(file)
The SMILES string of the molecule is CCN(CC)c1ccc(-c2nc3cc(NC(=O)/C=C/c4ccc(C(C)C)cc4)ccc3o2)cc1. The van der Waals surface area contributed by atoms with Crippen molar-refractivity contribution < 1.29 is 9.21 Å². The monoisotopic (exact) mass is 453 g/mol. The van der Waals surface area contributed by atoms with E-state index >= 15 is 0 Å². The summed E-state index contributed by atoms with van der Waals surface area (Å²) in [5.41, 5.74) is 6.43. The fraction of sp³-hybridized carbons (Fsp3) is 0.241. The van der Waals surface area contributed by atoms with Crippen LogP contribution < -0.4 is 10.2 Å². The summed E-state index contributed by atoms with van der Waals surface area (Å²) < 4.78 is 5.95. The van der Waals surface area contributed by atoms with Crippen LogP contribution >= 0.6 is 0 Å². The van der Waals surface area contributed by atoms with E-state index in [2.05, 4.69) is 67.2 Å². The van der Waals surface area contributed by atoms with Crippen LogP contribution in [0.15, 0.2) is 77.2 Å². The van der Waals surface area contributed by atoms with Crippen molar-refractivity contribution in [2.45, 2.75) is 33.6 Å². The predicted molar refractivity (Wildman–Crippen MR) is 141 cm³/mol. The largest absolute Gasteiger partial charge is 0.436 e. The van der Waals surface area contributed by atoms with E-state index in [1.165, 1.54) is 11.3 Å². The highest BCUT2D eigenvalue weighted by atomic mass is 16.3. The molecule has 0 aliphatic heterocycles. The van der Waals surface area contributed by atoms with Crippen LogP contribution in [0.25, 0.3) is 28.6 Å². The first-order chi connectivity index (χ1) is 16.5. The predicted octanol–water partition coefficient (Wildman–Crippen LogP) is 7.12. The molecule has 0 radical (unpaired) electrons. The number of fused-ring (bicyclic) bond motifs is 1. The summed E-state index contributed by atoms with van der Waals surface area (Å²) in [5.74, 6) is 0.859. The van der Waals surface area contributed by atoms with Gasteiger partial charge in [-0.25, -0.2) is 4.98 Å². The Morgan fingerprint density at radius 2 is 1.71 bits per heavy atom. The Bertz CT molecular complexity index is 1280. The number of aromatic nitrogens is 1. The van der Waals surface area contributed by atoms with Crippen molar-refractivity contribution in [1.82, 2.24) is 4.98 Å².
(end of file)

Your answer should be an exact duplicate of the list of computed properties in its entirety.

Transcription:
The SMILES string of the molecule is CCN(CC)c1ccc(-c2nc3cc(NC(=O)/C=C/c4ccc(C(C)C)cc4)ccc3o2)cc1. The van der Waals surface area contributed by atoms with Crippen molar-refractivity contribution < 1.29 is 9.21 Å². The monoisotopic (exact) mass is 453 g/mol. The van der Waals surface area contributed by atoms with E-state index >= 15 is 0 Å². The summed E-state index contributed by atoms with van der Waals surface area (Å²) in [5.41, 5.74) is 6.43. The fraction of sp³-hybridized carbons (Fsp3) is 0.241. The van der Waals surface area contributed by atoms with Crippen LogP contribution < -0.4 is 10.2 Å². The summed E-state index contributed by atoms with van der Waals surface area (Å²) < 4.78 is 5.95. The van der Waals surface area contributed by atoms with Crippen LogP contribution >= 0.6 is 0 Å². The van der Waals surface area contributed by atoms with E-state index in [2.05, 4.69) is 67.2 Å². The van der Waals surface area contributed by atoms with Crippen LogP contribution in [0.15, 0.2) is 77.2 Å². The van der Waals surface area contributed by atoms with Crippen molar-refractivity contribution in [2.45, 2.75) is 33.6 Å². The predicted molar refractivity (Wildman–Crippen MR) is 141 cm³/mol. The largest absolute Gasteiger partial charge is 0.436 e. The van der Waals surface area contributed by atoms with E-state index in [1.165, 1.54) is 11.3 Å². The highest BCUT2D eigenvalue weighted by atomic mass is 16.3. The molecule has 0 aliphatic heterocycles. The van der Waals surface area contributed by atoms with Crippen LogP contribution in [0.25, 0.3) is 28.6 Å². The first-order chi connectivity index (χ1) is 16.5. The predicted octanol–water partition coefficient (Wildman–Crippen LogP) is 7.12. The molecule has 0 radical (unpaired) electrons. The number of fused-ring (bicyclic) bond motifs is 1. The summed E-state index contributed by atoms with van der Waals surface area (Å²) in [5.74, 6) is 0.859. The van der Waals surface area contributed by atoms with Gasteiger partial charge in [-0.25, -0.2) is 4.98 Å². The Morgan fingerprint density at radius 2 is 1.71 bits per heavy atom. The Bertz CT molecular complexity index is 1280. The number of aromatic nitrogens is 1. The van der Waals surface area contributed by atoms with Crippen molar-refractivity contribution in [1.82, 2.24) is 4.98 Å².